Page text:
Zorich and Hines come upon a secluded cabin where they find evidence crazy Eggar has some connection to. They find his cap, some canned goods they saw in his possession earlier and a company raft, the kind they were planning on using for when they leave, rafting out of the woods rather than hiking back out.

It’s not until Mike and his chick are killed by some-thing, or someone, that they decide Eggar is the one responsible, and he is, but not directly. When I first saw this flick I thought it was a monster movie, for the killer was this indefinable force of nature that was adept at camouflaging and had some kind of sickle like weapon strapped to it’s arm, which had me thinking of some kind of mutant praying mantis-thing.

Of course its eventually revealed to be a person, Eggar’s mother actually who’s been living out there in the woods since she got out of the asylum and has turned homicidal, especially when it comes to people coming into her woods to fool around.

This is not an especially gory movie. The only real gore is the discovery of Mike’s head and his gutted body in the outhouse, which is judiciously shown through flashlight beams and a severed hand in a jar. A couple of murders occur but their not especially brutal, well, maybe, Mike’s for an instant though. I would say this movie is unique among others of it’s kind for what it doesn’t do, which is to not kill off a large portion of the cast. Normally, you’d expect a big body count for something like this, but only 3 out of the 10 central characters end up getting iced.

The photography is beautiful. I loved all the massive landscape shots.

Some of this movie reminded me of Predator (1987); the protagonist who can blend in with the forest and that final booby trap Zorich makes that was exactly like the swinging log that accidentally bushwhacks Poncho.

This movie actually came out on DVD back in late 2005 from a company called Trinity Home Entertainment. I bought it and was flabbergasted at what I saw, which was the worst transfer in recorded history. I kid you not. The night scenes were unwatchable. I wouldn’t even categorize it as VHS quality; it was worse than that, bottom of the barrel bootleg quality is what it looked more like. I tossed the DVD out after one viewing.

Shout! Factory has been doing great things for a long time, more so since they created their horror label, Scream Factory. This past July 1st that sub-label smacks another one out of the park with their DVD/Blu-ray combo of this very movie.

Just before it plays, though, this disclaimer pops up:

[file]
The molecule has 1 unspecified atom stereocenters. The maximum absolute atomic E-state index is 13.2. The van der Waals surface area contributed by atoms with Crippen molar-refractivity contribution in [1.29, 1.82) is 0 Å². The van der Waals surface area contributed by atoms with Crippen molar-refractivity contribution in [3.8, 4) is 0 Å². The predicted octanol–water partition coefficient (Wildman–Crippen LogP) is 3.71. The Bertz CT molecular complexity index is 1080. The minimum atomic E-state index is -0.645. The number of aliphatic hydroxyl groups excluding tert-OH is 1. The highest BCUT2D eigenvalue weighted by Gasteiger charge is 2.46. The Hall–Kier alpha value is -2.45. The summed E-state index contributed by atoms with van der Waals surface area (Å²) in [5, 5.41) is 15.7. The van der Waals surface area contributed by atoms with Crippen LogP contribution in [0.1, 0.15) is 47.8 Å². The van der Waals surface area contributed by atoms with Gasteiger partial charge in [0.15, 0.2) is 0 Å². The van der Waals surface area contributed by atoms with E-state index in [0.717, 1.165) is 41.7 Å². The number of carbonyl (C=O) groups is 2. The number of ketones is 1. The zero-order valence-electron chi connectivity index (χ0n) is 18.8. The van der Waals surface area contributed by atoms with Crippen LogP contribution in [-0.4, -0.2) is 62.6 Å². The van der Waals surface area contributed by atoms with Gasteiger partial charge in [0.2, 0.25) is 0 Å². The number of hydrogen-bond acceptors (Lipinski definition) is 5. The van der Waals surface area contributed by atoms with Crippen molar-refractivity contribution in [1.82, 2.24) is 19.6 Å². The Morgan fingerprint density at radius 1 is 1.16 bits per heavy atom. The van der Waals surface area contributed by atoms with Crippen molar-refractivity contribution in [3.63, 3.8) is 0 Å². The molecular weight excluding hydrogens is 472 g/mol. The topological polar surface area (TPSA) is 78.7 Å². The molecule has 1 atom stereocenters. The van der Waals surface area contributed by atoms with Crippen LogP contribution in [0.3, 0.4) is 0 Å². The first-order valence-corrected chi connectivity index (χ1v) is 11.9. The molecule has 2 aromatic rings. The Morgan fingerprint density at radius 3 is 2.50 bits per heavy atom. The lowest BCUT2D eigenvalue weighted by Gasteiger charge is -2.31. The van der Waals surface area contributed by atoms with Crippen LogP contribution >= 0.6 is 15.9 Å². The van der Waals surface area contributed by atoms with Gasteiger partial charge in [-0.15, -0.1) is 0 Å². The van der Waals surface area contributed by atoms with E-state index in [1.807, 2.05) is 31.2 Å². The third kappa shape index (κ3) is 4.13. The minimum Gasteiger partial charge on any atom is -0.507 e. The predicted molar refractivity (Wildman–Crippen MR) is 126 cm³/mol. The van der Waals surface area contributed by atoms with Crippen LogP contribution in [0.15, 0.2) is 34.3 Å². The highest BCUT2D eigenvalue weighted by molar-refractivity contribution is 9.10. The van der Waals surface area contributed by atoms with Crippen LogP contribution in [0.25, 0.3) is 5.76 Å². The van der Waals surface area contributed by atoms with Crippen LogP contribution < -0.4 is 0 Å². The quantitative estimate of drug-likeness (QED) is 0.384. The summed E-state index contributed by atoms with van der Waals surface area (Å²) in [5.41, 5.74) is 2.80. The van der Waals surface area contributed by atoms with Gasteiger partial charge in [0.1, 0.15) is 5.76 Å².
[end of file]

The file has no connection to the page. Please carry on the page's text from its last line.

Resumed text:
Unfortunately all of the original film elements for The Final Terror—the negative, the inter-positive—are all lost. Scream Factory went through six film prints, lent to us by film collectors, to find the best looking reels to do the transfer you are about to watch.

We hope you enjoy this presentation.

Special thanks to Lee Shoquist and Joshua Gravel.


The blu-ray’s 1080p high definition (1.78:1) transfer they created from those six films is light years ahead of that crappy 2005 full frame DVD. Colors are extraordinary and the night scenes are discernable now.

Audio for it (2.0 DTS-HD Master Audio) was damn good too.

There are subtitles as well, but only in English.

Extras Scream was able to create involve a commentary by director Andrew Davis, two featurettes—(The First Terror With Adrian Zmed And Lewis Smith (16:22) and Post Terror: Finishing The Final Terror (22:59)—the movie’s Theatrical Trailer and a Behind-The-Scenes Still Gallery with 67 photos culled from Andrew Davis’ collection.

Davis states he’s not a fan of horror movies and this one here is his only contribution to that genre and that Joe Pantoliano played the mother character as well in the movie. The only time he didn’t play her was for her extravagant death, which involved a stunt man. There are two photos in the Still Gallery that back this up as well.

In their featurette Zmed reveals the movie was shelved after it was made because it had trouble finding a distributor due to the low death count; Smith reveals the locals at the town they were staying in when they weren’t filming baked them brownies laced with weed because they weren’t too fond of them being there. Some of the cast ended up in the hospital.

Allan Holzman (executive in charge of post-production) and Susan Justin (Music Composer) discuss what they did for the film in the Post Terror featurette. Holzman puts a finer point on why the film finally got released in 1983, after sitting on the shelves since ’81, than Zmed did saying it was Daryl Hannah’s success in Blade Runner (1982) that made that happen.

Now that The Final Terror has finally gotten it’s blu-ray release, and a blu-ray release that satisfies, and now that we also have an equally satisfying blu of Just Before Dawn (1981) that came from Code Red earlier in the year, I can only hope someday The Prey (1984) makes it to blu to round out this “strange unconnected trilogy” of murderous mountain folk that were made back in the good ol’ days of the 80s.